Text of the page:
I know that i wouldn't be half the player i am without the help of my band and i feel that as the band have progressed, i have also progressed.
Of course i am desperate to be the best player i can possibly be but i don't like the idea of glory searching. If me progressing helps my band then i'm well happy and so yeah, i do it for my band.
 

skweeky

Member
sayin that its the whole band rather than just one player is all well and correct but what if a band is playing tight and together and really good as a team but, for exaple, the principle cornet isnt up to the job??
 
I know what you mean skweeky but i didn't mean that a band should sacrifice good soloists for working as a team, i just think there should be a balance between the two! :D
The fact in my school band that i used as an example of this is that all the players can play their parts fine etc. and the best players do play the hardest parts etc. They just tend to play as if they were playing a solo all the time, as if they are the only ones that matter. That's what i meant by the whole band not one person thingy. Sorry, looking back at it now it was pretty unclear! :oops: but i hope that's cleared it up.

As regards the, 'would you swap for the good of the band', I know that if my MD wasn't happy with my performance etc. and someone in the band could do better than me so they asked me to swap, i wouldn't be over the moon about it because i love playing flugel but it would help the band and so i would do it.
 

eckyboy

Member
I think it is a band decission and not the MD or conductor who should make the choice as after all the band SHOULD run its own affairs.
 

sparkling_quavers

Active Member
eckyboy said:
I think it is a band decission and not the MD or conductor who should make the choice as after all the band SHOULD run its own affairs.

But this when politics become a big part of seating. I have seen too many cases of committee pressure/and or other personnel pressure on conductors to where people sit/who gets place in the band. I think (and this is only my opinion after all) that the MD should have full musical control including seating of the band. If a conductor is allowed to be controlled by other members of the band then he/she loses the respect and struggles to do the job properly.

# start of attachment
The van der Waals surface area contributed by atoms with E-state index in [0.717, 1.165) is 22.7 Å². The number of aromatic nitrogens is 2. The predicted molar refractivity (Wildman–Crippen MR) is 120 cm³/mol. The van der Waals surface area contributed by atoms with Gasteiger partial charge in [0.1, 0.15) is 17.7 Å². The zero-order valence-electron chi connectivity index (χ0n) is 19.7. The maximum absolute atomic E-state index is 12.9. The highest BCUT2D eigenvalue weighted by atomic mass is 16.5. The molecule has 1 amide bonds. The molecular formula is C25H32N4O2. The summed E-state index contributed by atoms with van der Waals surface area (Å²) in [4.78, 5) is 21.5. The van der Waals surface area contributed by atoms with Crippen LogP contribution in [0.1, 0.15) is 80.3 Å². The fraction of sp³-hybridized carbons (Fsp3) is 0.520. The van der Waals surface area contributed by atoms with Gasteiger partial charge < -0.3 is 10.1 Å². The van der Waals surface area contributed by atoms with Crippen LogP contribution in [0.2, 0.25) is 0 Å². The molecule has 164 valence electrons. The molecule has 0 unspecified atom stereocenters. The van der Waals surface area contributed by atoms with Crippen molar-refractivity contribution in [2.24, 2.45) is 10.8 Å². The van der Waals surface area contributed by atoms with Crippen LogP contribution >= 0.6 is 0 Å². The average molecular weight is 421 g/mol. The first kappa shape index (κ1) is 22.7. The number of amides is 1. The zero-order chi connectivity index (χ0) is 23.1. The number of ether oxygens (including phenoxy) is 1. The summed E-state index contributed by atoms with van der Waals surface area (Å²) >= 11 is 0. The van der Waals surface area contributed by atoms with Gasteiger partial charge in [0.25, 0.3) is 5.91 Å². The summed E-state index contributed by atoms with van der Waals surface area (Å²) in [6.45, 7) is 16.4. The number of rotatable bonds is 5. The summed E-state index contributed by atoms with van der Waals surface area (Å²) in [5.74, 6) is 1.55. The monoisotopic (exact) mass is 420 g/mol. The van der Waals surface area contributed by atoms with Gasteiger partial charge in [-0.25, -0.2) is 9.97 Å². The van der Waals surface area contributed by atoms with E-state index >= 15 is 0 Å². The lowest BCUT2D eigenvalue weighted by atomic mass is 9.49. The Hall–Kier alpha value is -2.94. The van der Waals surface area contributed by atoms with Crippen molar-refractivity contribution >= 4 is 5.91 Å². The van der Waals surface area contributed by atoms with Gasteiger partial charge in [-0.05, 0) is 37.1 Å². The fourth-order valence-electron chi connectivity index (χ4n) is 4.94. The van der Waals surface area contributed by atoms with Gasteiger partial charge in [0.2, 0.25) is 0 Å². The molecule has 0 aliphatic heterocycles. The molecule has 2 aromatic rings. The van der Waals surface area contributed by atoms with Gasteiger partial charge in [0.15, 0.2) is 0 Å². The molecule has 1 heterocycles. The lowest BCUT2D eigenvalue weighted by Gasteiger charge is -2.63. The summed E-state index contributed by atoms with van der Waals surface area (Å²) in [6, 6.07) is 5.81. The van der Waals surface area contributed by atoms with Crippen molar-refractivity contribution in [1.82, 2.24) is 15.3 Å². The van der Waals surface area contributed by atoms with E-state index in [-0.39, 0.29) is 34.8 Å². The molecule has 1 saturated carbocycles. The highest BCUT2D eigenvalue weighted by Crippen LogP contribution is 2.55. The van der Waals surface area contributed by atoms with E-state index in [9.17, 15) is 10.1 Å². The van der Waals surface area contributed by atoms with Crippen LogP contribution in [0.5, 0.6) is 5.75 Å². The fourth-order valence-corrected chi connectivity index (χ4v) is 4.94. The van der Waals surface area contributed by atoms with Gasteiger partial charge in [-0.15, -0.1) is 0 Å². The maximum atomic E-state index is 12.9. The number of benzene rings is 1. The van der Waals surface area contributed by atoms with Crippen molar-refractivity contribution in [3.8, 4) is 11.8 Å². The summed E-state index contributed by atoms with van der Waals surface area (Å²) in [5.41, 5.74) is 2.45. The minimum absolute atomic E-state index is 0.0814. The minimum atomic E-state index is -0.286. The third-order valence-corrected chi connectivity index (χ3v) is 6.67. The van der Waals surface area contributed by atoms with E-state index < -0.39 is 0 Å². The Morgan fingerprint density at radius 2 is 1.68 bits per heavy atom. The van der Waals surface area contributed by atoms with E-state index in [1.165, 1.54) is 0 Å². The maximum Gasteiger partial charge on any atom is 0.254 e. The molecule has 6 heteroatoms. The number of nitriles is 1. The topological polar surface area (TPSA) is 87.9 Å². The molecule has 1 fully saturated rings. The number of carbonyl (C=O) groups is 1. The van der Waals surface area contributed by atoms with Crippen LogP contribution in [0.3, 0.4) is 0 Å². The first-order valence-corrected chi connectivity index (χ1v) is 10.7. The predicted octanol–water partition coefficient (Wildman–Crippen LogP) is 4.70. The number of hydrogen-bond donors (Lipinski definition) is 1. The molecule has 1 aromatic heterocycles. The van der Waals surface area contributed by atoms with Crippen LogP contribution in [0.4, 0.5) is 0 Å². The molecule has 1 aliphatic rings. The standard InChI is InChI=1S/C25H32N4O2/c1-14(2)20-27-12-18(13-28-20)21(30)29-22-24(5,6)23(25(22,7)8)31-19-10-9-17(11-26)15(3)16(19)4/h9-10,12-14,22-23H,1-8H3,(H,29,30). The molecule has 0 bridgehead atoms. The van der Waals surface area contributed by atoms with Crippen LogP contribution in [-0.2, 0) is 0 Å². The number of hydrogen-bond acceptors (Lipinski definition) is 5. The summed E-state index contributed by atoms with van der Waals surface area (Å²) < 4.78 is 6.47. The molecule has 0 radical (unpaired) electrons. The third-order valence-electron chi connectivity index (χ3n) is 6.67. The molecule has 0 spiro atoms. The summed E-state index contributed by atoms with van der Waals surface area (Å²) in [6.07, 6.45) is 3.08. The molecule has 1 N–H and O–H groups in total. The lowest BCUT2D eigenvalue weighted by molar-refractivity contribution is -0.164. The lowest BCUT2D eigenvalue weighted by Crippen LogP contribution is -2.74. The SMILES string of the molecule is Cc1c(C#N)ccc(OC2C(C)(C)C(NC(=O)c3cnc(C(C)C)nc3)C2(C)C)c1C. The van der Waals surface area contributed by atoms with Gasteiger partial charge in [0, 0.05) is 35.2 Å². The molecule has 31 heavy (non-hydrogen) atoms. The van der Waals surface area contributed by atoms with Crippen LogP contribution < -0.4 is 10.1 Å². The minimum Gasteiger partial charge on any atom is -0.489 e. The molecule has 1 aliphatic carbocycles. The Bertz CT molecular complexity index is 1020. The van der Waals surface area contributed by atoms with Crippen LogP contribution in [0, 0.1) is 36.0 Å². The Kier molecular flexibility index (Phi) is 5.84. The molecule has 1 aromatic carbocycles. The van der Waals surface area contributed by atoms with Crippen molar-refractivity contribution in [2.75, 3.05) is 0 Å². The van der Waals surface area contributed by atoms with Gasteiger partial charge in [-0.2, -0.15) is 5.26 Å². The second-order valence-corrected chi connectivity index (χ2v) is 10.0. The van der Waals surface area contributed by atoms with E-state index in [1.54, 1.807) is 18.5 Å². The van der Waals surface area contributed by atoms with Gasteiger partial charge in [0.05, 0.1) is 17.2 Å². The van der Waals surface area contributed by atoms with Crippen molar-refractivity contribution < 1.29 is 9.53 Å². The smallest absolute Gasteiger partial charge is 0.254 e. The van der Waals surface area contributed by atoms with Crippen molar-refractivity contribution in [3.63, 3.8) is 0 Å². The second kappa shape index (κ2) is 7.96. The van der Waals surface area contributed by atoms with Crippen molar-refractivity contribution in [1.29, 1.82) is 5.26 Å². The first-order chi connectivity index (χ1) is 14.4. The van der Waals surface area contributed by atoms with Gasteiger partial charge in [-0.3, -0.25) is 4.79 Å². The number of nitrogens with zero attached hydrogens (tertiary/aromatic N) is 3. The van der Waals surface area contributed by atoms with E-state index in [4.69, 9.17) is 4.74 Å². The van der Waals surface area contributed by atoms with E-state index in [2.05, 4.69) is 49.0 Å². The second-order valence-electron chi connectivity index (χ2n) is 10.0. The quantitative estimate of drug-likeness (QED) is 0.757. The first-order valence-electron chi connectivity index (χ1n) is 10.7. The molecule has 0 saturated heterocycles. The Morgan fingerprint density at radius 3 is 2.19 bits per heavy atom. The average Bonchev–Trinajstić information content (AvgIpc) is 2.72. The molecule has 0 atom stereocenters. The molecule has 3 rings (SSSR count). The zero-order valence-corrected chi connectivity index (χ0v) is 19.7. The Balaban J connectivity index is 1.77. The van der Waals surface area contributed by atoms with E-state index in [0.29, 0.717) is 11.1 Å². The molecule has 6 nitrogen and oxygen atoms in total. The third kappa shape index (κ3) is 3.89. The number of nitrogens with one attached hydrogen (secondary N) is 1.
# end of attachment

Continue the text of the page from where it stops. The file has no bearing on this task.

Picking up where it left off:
Roger13

New Member
The first senior band I played in operated a principle where you took the 'end seat' if you'd been there the longest. After 15 years service I moved to another band where a system of 'musical chairs' was operated in order to keep the right people in the right seats. The first band went from 2nd section to 4th, and the second one held it's own in the Championship section. I wonder why?
 

eckyboy

Member
Fair comment sparkling_quavers
Maybe a happy medium is the best for all
I dont like bandroom politics either
 

James McFadyen

New Member
In orchestras, committees help find the gigs and do all the paper work to keep the orchestra running smoothly, everything from funding to buying new instruments.

The MD is the guy in charge of the artistic side, it is his job, in the orchestra, to make sure everyone can understand the music and play thier part.

Can we learn something from this?
 
James McFadyen said:
In orchestras, committees help find the gigs and do all the paper work to keep the orchestra running smoothly, everything from funding to buying new instruments.

The MD is the guy in charge of the artistic side, it is his job, in the orchestra, to make sure everyone can understand the music and play thier part.

Can we learn something from this?

Well Wem can't learn anything from this - it's been standard practice for years. The committee (booking secretary to be precise) sources the jobs. The committee have a fundamental role in the smooth operation of the running of the band.
The musical and artistic director ensures the musical success of the band (with a little help from the players - obviously)!
I thought this was standard etiquette within brass bands.